Seminar Titles & Abstracts
Scientific Research Seminars
Structure, Folding and Functional Studies of Opacity-Associated (Opa) Proteins from Neisseria gonorrhoeae
The family of Opa proteins from Neisseria gonorrhoeae and N. meningitidis are eight-stranded beta-barrel proteins that induce phagocytosis of the bacterium by engaging three different host receptors: carcinoembryonic antigen cellular adhesion molecules (CEACAM), heparansulfate proteoglycans (HSPG), or integrins via HSPG and fibronectin or vitronectin. The receptor engaged depends on the sequence of two of the extracellular loops (termed hypervariable (HV) loop 1 and 2), which are highly variable between isolates. There are multitudes of HV sequences identified; however, only approximately 25 Opa protein sequences have been characterized in terms of receptor engagement. Multiple sequence alignment of the HV loops does not reveal specificity motifs among the family of Opa proteins due to the extreme variability in the amino acid sequences. The solution NMR structure of Opa60 from N. gonorrhoeae that interacts with CEACAM1 receptors to induce phagocytosis reveals that the beta-barrel is a canonical eight-stranded beta-barrel and the HV loops are long, disordered, and highly dynamic. The NMR solution structure, coupled with in vivo Opa reconstituted liposome assays, has facilitated investigations of the molecular determinants of Opa-receptor interactions.
Membrane protein structural biology: from micelles to bacterial invasion
The research aims of the Columbus laboratory are two-fold: (1) to address the challenges in membrane protein structural biology and (2) to investigate the structural determinants of bacterial pathogen – host interactions mediated by membrane proteins. Specifically, the structures of N. gonorrhoeae and N. meningitides Opa proteins, which interact with host proteins and induce pathogen phagocytosis, are of interest. However, in order to investigate the structures of these proteins, as well as the complexes with the host receptors, methods for accelerating structure determination are being developed. A major obstacle to membrane protein structure determination is the selection of a detergent micelle that mimics the native lipid bilayer. Currently, detergents are selected by exhaustive screening because the effects of protein-detergent interactions on protein structure are so poorly understood. The overall goal is to use a multifaceted approach (NMR and EPR spectroscopy, small angle X-ray scattering, and X-ray crystallography) to develop a fundamental understanding of the protein – detergent interaction in order to accelerate the structure determination of membrane proteins involved in bacterial pathogenesis. Results arising from our current pursuits of this overarching, long-term goal will be presented.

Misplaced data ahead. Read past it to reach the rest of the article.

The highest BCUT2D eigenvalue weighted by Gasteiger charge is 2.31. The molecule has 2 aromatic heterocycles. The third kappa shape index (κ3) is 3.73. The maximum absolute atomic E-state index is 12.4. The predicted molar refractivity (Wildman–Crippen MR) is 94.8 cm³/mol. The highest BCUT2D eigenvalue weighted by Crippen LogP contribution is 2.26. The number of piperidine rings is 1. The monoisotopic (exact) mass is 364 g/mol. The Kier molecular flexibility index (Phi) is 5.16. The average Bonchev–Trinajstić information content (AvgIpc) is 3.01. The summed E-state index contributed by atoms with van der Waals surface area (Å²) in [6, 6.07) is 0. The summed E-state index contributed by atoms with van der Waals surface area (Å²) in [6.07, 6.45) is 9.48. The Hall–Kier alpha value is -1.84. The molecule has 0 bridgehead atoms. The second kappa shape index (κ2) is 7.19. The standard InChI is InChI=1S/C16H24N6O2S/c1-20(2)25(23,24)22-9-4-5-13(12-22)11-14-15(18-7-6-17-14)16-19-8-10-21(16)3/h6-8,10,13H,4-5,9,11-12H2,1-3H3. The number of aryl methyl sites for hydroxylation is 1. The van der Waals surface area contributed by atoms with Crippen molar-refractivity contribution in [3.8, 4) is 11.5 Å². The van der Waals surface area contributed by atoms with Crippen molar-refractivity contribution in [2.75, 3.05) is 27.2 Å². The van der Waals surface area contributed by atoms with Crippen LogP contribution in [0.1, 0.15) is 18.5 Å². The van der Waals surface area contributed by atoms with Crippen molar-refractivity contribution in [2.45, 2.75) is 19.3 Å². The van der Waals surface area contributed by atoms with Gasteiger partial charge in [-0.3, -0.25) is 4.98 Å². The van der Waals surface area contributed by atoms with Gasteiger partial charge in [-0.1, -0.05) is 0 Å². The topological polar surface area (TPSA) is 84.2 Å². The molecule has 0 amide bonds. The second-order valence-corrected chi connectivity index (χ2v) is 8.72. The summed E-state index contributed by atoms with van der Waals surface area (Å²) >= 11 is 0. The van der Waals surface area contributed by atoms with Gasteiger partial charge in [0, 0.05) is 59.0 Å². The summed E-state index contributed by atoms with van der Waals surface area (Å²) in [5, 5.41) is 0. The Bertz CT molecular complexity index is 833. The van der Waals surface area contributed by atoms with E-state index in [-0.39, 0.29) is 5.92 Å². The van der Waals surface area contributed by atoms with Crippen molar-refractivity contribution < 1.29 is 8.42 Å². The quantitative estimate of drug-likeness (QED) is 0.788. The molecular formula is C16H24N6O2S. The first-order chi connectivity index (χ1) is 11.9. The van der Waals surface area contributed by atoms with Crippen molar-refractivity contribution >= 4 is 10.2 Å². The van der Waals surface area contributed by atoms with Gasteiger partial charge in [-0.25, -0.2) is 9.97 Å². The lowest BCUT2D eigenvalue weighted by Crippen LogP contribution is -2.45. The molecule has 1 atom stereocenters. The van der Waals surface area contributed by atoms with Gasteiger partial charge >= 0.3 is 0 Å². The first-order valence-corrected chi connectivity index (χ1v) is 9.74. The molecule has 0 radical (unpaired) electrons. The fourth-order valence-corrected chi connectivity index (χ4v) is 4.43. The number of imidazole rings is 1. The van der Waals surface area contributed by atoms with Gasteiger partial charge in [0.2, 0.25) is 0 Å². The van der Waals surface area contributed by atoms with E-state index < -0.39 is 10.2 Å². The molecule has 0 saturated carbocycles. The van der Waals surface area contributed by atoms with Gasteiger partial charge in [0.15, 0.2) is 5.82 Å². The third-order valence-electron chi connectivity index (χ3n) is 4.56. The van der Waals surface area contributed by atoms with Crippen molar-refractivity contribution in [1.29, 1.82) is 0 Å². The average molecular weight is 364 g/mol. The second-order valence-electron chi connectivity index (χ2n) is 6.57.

Teaching and Research: a symbiotic relationship
Often the three pillars of academia (research, teaching, and service) are considered to be independent endeavors by faculty and administrators. This notion of mutual exclusivity likely stems from the finite time that an individual academic has to devote to each area. However, there is synergy between research, teaching, and service that can maximize time, improve student learning and training, and produce quality federally-funded research programs. In this presentation, I will present motivations and philosophies and developed programs that demonstrate the synergistic relationship of teaching and research. In addition to why I think this synergy is important to both student and faculty, I will specifically discuss an undergraduate biochemistry research-based laboratory curriculum, a research laboratory design that emphasizes learning and teaching for both graduate and undergraduate students, and how to incorporate experimental design and research into science curricula.